The diametrical opposite to Troy is Michael Grates (Ben Stiller). He is a bit older, a few years out of college and pretty much grounded in reality. He takes an interest in Leleina after he runs into her car by accident and has her come to his office only to find out that she is broke and cannot afford a law suit. When he first comes over to the "maxi pad" (as Vicky calls their apartment), Troy mistakes him for a "collection agent". Michael is precisely what Troy does not want to be: he wears a suit, he has a boring corporate job selling out, a steady income; in a way he has "conformed" to the system and he has learned to walk the line of adulthood and idealism: he is a grown-up who has learned that sometimes you gotta wrap the meatloaf in attractive wrapping (i.e. make concessions) to sell it. Troy of course thinks he's the reason Cliff's notes were invented.
This is a great movie that captures the Zeitgeist of Generation X pretty accurately. I cannot describe the so many ways in which the struggles these college graduates go through truly resembles the reality for many people in their age and place. I've lived nearly every moment and spoken nearly every dialog said in this movie in my own life. They are overeducated and underpaid and, literally, from one day to the other, have to come to terms with the fact that all the hard work they put into their education and idealism is not going to become a reality - at least not anytime soon and definitely not the way they imagined it would. Troy resists this disillusionment as much as he can - which is what makes him so appealing as a character: he represents the "I wont surrender" scream we all wished we had yelled out at some point in our lives to declare our independence. But we all know that - as if he was trapped in quicksand - Troy will be sucked into accepting this biting Reality at some point in his life as well because it will sneak up on you. Let's just hope he does not end up like his father.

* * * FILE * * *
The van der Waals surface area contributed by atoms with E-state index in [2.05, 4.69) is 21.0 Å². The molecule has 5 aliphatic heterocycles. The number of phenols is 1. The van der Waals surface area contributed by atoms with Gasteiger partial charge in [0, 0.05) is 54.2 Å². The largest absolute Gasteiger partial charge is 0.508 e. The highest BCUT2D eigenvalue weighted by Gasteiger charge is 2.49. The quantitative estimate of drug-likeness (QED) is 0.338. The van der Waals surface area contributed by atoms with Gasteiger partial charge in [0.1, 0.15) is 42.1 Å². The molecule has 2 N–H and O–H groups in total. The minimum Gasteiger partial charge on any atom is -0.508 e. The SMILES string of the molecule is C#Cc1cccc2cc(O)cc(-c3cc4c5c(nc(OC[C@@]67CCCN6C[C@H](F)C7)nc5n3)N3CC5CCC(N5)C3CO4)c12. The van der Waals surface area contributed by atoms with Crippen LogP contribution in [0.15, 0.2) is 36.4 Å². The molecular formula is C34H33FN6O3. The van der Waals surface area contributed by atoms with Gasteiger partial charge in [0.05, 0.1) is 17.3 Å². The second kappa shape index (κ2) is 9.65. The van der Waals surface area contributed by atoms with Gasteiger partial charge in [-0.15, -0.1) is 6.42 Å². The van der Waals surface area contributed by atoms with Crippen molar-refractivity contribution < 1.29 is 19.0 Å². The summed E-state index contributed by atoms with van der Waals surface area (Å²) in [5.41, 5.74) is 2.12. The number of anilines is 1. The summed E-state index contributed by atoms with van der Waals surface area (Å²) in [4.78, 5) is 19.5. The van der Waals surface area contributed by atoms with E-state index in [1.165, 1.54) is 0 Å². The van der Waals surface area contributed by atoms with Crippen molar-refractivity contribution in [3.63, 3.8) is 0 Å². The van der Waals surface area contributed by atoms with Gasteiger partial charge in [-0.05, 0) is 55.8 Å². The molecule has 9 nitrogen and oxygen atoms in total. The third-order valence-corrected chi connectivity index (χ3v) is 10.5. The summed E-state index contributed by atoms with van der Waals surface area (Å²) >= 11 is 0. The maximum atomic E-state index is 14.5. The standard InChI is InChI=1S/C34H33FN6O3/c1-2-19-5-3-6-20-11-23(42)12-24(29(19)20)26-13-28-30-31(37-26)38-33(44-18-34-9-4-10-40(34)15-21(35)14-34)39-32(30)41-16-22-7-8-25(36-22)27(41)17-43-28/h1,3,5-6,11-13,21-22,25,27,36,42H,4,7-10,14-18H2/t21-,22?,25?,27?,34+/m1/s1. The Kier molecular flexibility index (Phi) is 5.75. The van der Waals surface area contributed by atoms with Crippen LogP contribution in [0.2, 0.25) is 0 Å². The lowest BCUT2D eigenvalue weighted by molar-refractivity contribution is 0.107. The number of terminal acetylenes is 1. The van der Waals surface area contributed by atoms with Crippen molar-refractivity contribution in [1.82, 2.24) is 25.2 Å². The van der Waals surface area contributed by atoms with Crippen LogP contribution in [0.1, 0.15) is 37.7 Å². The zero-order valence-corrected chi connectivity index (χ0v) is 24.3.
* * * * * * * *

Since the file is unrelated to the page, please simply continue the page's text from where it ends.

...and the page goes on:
Movie has always been fantastic. However, it was not loading via the fire stick/tv - only web browser version would load. Call me old fashion, but I still have a freaking TV and would rather watch it on a 50 inch plus screen vs a phone or laptop.
Reviewed in the United States on September 5, 2016
This movie holds up! OMG - I first watched this film when it came out. I was a high school student. It really reminds me of the grunge era and the struggle for identity. Selling out was about the worst thing you could do...times really change, but great acting and plot remain constant! Loved it.
Good movie about the ups and downs of a group of friends after college. Ethan Hawke did a great job playing the arrogant, lost young guy who has trouble revealing his real feelings about anything. Wynona Ryder is the object of his affection.
3.0 out of 5 starsGeneration X slacker style movie
Reviewed in the United Kingdom on May 22, 2017